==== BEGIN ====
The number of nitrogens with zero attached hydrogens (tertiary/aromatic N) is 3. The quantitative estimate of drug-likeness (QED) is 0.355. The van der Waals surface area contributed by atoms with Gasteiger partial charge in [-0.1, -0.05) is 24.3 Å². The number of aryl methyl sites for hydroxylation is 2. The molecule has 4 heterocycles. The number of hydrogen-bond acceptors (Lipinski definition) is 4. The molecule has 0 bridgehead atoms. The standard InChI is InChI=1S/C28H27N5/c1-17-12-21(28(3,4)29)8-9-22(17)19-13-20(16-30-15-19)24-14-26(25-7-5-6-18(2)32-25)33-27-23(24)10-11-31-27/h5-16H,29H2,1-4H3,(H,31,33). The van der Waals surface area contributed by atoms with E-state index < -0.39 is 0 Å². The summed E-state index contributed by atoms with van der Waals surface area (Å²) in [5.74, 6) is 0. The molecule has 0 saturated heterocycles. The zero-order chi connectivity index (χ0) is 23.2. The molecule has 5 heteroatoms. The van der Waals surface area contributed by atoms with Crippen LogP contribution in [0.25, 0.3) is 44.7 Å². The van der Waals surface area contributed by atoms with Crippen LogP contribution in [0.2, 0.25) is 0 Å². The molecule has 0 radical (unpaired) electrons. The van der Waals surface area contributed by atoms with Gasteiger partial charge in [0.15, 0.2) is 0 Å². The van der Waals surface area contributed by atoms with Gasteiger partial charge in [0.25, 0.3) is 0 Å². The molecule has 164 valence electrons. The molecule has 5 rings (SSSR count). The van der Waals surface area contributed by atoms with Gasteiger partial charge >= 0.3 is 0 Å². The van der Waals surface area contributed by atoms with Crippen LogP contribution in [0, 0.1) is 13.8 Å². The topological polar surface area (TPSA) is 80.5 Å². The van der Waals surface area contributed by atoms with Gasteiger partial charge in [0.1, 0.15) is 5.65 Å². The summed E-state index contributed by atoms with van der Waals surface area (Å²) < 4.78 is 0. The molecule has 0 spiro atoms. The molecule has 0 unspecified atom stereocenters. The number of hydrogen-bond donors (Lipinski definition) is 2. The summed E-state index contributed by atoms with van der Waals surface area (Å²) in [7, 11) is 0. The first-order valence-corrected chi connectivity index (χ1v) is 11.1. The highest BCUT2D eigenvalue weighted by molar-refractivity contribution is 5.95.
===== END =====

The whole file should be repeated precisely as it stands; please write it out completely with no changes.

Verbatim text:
The number of nitrogens with zero attached hydrogens (tertiary/aromatic N) is 3. The quantitative estimate of drug-likeness (QED) is 0.355. The van der Waals surface area contributed by atoms with Gasteiger partial charge in [-0.1, -0.05) is 24.3 Å². The number of aryl methyl sites for hydroxylation is 2. The molecule has 4 heterocycles. The number of hydrogen-bond acceptors (Lipinski definition) is 4. The molecule has 0 bridgehead atoms. The standard InChI is InChI=1S/C28H27N5/c1-17-12-21(28(3,4)29)8-9-22(17)19-13-20(16-30-15-19)24-14-26(25-7-5-6-18(2)32-25)33-27-23(24)10-11-31-27/h5-16H,29H2,1-4H3,(H,31,33). The van der Waals surface area contributed by atoms with E-state index < -0.39 is 0 Å². The summed E-state index contributed by atoms with van der Waals surface area (Å²) in [5.74, 6) is 0. The molecule has 0 saturated heterocycles. The zero-order chi connectivity index (χ0) is 23.2. The molecule has 5 heteroatoms. The van der Waals surface area contributed by atoms with Crippen LogP contribution in [0.25, 0.3) is 44.7 Å². The van der Waals surface area contributed by atoms with Crippen LogP contribution in [0.2, 0.25) is 0 Å². The molecule has 0 radical (unpaired) electrons. The van der Waals surface area contributed by atoms with Gasteiger partial charge in [0.15, 0.2) is 0 Å². The van der Waals surface area contributed by atoms with Gasteiger partial charge in [0.25, 0.3) is 0 Å². The molecule has 164 valence electrons. The molecule has 5 rings (SSSR count). The van der Waals surface area contributed by atoms with Gasteiger partial charge >= 0.3 is 0 Å². The van der Waals surface area contributed by atoms with Crippen LogP contribution in [0, 0.1) is 13.8 Å². The topological polar surface area (TPSA) is 80.5 Å². The van der Waals surface area contributed by atoms with Gasteiger partial charge in [0.1, 0.15) is 5.65 Å². The summed E-state index contributed by atoms with van der Waals surface area (Å²) < 4.78 is 0. The molecule has 0 spiro atoms. The molecule has 0 unspecified atom stereocenters. The number of hydrogen-bond donors (Lipinski definition) is 2. The summed E-state index contributed by atoms with van der Waals surface area (Å²) in [7, 11) is 0. The first-order valence-corrected chi connectivity index (χ1v) is 11.1. The highest BCUT2D eigenvalue weighted by molar-refractivity contribution is 5.95.